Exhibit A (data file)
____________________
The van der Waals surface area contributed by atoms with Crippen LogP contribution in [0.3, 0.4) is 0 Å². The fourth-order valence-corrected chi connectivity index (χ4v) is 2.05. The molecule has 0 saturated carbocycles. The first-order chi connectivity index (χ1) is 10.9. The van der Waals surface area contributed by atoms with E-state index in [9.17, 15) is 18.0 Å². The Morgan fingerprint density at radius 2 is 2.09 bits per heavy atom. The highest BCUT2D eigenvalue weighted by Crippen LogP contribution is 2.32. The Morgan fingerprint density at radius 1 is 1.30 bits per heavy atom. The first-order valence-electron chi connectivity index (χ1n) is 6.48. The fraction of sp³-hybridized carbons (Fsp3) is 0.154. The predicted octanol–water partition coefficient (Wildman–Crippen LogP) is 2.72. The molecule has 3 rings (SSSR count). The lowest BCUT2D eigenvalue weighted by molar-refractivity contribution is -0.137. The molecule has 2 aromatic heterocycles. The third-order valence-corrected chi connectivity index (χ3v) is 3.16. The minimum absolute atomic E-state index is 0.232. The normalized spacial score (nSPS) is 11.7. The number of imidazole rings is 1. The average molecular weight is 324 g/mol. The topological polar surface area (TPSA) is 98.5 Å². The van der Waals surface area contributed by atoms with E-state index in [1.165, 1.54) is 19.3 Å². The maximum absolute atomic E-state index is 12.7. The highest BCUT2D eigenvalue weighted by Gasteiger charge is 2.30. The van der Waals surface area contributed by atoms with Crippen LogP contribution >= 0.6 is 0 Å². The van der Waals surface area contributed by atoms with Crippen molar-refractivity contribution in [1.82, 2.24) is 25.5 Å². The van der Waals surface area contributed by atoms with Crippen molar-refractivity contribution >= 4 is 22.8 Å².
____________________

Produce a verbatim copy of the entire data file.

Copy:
The van der Waals surface area contributed by atoms with Crippen LogP contribution in [0.3, 0.4) is 0 Å². The fourth-order valence-corrected chi connectivity index (χ4v) is 2.05. The molecule has 0 saturated carbocycles. The first-order chi connectivity index (χ1) is 10.9. The van der Waals surface area contributed by atoms with E-state index in [9.17, 15) is 18.0 Å². The Morgan fingerprint density at radius 2 is 2.09 bits per heavy atom. The highest BCUT2D eigenvalue weighted by Crippen LogP contribution is 2.32. The Morgan fingerprint density at radius 1 is 1.30 bits per heavy atom. The first-order valence-electron chi connectivity index (χ1n) is 6.48. The fraction of sp³-hybridized carbons (Fsp3) is 0.154. The predicted octanol–water partition coefficient (Wildman–Crippen LogP) is 2.72. The molecule has 3 rings (SSSR count). The lowest BCUT2D eigenvalue weighted by molar-refractivity contribution is -0.137. The molecule has 2 aromatic heterocycles. The third-order valence-corrected chi connectivity index (χ3v) is 3.16. The minimum absolute atomic E-state index is 0.232. The normalized spacial score (nSPS) is 11.7. The number of imidazole rings is 1. The average molecular weight is 324 g/mol. The topological polar surface area (TPSA) is 98.5 Å². The van der Waals surface area contributed by atoms with E-state index in [1.165, 1.54) is 19.3 Å². The maximum absolute atomic E-state index is 12.7. The highest BCUT2D eigenvalue weighted by Gasteiger charge is 2.30. The van der Waals surface area contributed by atoms with Crippen LogP contribution >= 0.6 is 0 Å². The van der Waals surface area contributed by atoms with Crippen molar-refractivity contribution in [1.82, 2.24) is 25.5 Å². The van der Waals surface area contributed by atoms with Crippen molar-refractivity contribution >= 4 is 22.8 Å².